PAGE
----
Last week we shared an article about how fast fashion hurts the Earth, but the question remains: how can we buy clothes that meet our needs and support the needs of the planet? From 2000 to 2014, the average number of garments a person purchased in the U.S. per year has increased by 60%, and each American generates nearly 75 pounds of textile waste a year. Buying higher-quality items made to last longer is a key way to reduce your textile footprint. Here are a few questions to ask yourself to help you shop sustainably:
- Will I wear it again? Wearing something once for fashion probably isn’t a good investment.
- Does it feel good to the touch? Will you want to wear the fabric over and over?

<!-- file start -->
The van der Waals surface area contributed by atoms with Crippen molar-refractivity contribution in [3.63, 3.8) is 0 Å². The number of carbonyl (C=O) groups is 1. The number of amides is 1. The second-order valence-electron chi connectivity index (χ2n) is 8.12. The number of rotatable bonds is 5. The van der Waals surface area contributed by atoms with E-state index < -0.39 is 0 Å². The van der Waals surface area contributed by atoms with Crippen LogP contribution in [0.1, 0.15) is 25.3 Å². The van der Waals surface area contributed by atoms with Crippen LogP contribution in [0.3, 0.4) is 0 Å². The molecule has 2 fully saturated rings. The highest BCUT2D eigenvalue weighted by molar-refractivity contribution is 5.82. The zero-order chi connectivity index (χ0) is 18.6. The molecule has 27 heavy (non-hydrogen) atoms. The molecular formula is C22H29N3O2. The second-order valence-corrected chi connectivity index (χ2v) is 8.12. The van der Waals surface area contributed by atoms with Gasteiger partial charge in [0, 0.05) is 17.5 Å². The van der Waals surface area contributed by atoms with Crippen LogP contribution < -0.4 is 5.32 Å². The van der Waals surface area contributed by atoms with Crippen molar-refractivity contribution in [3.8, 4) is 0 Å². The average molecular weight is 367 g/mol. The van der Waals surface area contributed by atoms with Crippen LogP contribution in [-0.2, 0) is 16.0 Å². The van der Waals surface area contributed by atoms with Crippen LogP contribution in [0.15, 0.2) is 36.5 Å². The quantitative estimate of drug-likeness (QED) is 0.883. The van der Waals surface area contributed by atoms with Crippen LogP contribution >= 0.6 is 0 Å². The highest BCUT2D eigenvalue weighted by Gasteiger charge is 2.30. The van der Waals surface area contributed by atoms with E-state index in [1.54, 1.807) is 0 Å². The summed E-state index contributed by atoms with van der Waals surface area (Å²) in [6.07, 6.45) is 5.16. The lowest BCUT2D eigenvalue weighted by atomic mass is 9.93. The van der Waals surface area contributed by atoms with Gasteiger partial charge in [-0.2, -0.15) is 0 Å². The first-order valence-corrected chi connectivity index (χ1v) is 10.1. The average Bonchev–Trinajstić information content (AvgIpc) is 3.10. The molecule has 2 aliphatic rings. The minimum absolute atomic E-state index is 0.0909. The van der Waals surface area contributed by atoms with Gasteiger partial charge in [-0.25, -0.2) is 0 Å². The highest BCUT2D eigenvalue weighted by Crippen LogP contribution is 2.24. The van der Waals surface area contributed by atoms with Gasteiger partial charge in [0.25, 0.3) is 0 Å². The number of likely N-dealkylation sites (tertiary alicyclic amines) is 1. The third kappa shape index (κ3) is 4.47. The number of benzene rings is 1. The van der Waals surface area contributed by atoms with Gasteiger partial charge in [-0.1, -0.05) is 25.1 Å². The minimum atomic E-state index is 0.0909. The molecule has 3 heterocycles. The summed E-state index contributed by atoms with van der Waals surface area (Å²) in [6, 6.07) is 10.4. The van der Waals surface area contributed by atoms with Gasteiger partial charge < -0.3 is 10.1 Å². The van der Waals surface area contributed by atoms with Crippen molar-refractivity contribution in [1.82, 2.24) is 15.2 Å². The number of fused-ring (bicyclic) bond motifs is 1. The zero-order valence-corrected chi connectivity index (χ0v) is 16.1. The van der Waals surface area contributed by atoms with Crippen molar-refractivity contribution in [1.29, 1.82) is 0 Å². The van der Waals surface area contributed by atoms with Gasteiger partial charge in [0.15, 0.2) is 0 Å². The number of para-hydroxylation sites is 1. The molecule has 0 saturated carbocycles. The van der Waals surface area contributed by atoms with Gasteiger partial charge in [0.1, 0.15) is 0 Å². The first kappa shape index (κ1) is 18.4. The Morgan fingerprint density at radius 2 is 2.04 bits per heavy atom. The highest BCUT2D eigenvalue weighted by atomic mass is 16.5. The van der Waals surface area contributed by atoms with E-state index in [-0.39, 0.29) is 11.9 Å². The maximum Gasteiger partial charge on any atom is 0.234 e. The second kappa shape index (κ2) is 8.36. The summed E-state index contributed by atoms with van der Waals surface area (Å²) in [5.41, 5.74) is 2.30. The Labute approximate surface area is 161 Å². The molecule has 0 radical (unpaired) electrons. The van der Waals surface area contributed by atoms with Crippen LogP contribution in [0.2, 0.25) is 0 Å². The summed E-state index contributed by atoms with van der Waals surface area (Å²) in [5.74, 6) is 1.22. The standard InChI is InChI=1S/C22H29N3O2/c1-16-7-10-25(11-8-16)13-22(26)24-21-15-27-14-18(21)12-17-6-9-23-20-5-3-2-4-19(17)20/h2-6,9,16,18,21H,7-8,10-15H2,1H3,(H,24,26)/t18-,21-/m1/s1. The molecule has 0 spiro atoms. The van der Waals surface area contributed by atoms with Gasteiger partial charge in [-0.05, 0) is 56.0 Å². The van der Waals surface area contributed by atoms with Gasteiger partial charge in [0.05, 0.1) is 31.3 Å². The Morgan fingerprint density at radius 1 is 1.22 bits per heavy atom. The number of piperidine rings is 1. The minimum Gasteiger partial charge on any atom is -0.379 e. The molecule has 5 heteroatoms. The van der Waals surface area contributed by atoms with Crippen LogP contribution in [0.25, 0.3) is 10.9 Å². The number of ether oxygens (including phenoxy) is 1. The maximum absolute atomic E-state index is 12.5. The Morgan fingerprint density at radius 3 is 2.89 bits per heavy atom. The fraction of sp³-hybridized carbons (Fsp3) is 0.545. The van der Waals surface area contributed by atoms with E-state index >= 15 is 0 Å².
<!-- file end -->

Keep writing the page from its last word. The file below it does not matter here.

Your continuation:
- Can I see my hand through it? Thicker fabrics last longer than thinner ones.
- Does it pass the tug test? Check for strong and frequent stitches.
- Do the pockets square? Mismatched pockets suggest quantity over quality during manufacturing.
- Is it a good blend? Natural fabrics like cotton tend to last longer and not create micro-pollutants.
- Can I maintain it? Does it require hand washing or air drying?
Thinking about these critical questions before buying an item of clothing can make your closet more eco-friendly and help you get more bang for your buck out of the garments you buy. A win for your wallet and the planet! Readers should note this article is sourced from the NY Times which only allows 5 free reads a month.